The recent financial crisis and associated recession meant that a significant fiscal consolidation was necessary to restore the public finances to a sustainable long-run path. Between 2010–11 and 2014–15, total public spending has been cut by 3.0% in real terms, resulting in a dramatic fall in public spending as a share of national income. Different areas of spending have fared very differently over this period of austerity. Between 2010–11 and 2014–15, departmental spending was cut by 9.1%, compared with a 2.4% increase in non-departmental spending. Within departmental spending, health, schools and official development assistance have been protected, while other areas have been cut dramatically.
The recent financial crisis and associated recession opened up a hole in the public finances. Without any policy action since the 2008 Budget, borrowing would have remained permanently around 10% of national income, which would not have been sustainable. A significant fiscal consolidation therefore became necessary to restore the public finances to a sustainable long-run path. Successive governments have increased taxes and cut spending in order to reduce public borrowing, and the vast majority of the consolidation is planned to come from spending cuts.
Between 2010–11 and 2015–16, total public spending is planned to be cut by 3.0%. However, this overall change in total spending masks the very different experiences of different areas of spending. Figure 1 illustrates how departmental spending (DELs) – which includes the administration and delivery of public services – is planned to be cut by 10.2% over this period, while non-departmental spending (AME) – which includes spending on social security and debt interest payments – is forecast to increase by 3.2%.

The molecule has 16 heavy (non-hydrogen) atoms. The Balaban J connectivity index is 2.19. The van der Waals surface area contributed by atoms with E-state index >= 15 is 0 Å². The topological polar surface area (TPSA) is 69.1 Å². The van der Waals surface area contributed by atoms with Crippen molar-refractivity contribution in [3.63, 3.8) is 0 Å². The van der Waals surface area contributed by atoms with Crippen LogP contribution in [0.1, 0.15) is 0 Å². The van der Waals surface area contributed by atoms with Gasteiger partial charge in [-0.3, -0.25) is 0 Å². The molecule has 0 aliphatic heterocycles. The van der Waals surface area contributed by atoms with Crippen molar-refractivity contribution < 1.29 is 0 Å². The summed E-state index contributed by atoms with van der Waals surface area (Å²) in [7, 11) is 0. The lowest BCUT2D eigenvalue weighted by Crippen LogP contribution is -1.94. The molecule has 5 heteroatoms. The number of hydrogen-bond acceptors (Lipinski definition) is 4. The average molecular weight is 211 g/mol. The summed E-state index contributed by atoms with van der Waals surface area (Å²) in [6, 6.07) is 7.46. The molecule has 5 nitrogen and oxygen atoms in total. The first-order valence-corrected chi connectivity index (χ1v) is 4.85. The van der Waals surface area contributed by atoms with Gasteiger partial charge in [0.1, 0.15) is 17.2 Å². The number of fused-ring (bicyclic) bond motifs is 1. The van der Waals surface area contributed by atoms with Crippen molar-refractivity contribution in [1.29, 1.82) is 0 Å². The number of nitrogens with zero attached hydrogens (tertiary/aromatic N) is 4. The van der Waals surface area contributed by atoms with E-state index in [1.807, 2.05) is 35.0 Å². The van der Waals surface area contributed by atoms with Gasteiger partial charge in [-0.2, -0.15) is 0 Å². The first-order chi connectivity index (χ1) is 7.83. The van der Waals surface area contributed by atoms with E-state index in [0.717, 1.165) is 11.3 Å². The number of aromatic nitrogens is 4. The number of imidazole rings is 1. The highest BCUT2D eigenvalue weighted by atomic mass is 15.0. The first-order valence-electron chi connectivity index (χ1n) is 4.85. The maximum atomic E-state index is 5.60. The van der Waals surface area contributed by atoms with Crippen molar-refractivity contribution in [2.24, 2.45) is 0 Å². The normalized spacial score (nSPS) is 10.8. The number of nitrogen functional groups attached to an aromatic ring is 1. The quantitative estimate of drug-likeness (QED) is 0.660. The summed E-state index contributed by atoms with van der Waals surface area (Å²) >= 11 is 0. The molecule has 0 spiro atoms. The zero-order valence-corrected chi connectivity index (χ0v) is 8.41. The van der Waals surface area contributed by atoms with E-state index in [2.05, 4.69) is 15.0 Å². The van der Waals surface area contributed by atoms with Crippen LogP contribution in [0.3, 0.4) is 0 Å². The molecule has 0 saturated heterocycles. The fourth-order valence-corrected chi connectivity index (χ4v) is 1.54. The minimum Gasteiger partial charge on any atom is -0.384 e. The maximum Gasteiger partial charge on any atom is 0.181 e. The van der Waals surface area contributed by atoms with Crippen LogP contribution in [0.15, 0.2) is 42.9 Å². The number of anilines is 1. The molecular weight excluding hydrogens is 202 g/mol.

Under the Conservative government's July 2015 Budget plans, total public spending will increase by 0.6% between 2015–16 and 2019–20. However, within that, departmental spending will be cut by 2.9%, taking the cut since 2010–11 to 12.8% and leaving departmental spending around the level it was in real terms in 2004–05.
Within departmental spending (and within non-departmental spending), the cuts have also been highly uneven. Figure 2 shows how the cuts to departmental spending between 2010–11 and 2015–16 were allocated across departments. Spending on international development increased in order to meet the government’s international commitment to spend 0.7% of national income on overseas aid by 2013. The government also protected NHS spending and schools spending, and the Department of Energy and Climate Change saw an increase in its budget to increase investment in green technology. In stark contrast, the budget of the Ministry of Justice, the Department for Work and Pensions and the central government grant to local authorities (the 'CLG Local Government' budget) were cut by over a third, and several other departments saw their budgets cut by over 25%.
Figure 2. Real-terms % cuts in departmental expenditure limits, 2010–11 to 2015–16 [Download the data]
The cuts to departmental spending in 2016–17 to 2019–20 will be allocated between departments in the Spending Review that will be published on 25 November 2015. To find out more about the outlook for the 2015 Spending Review, visit our online guide and spending review calculator here, or read this briefing note.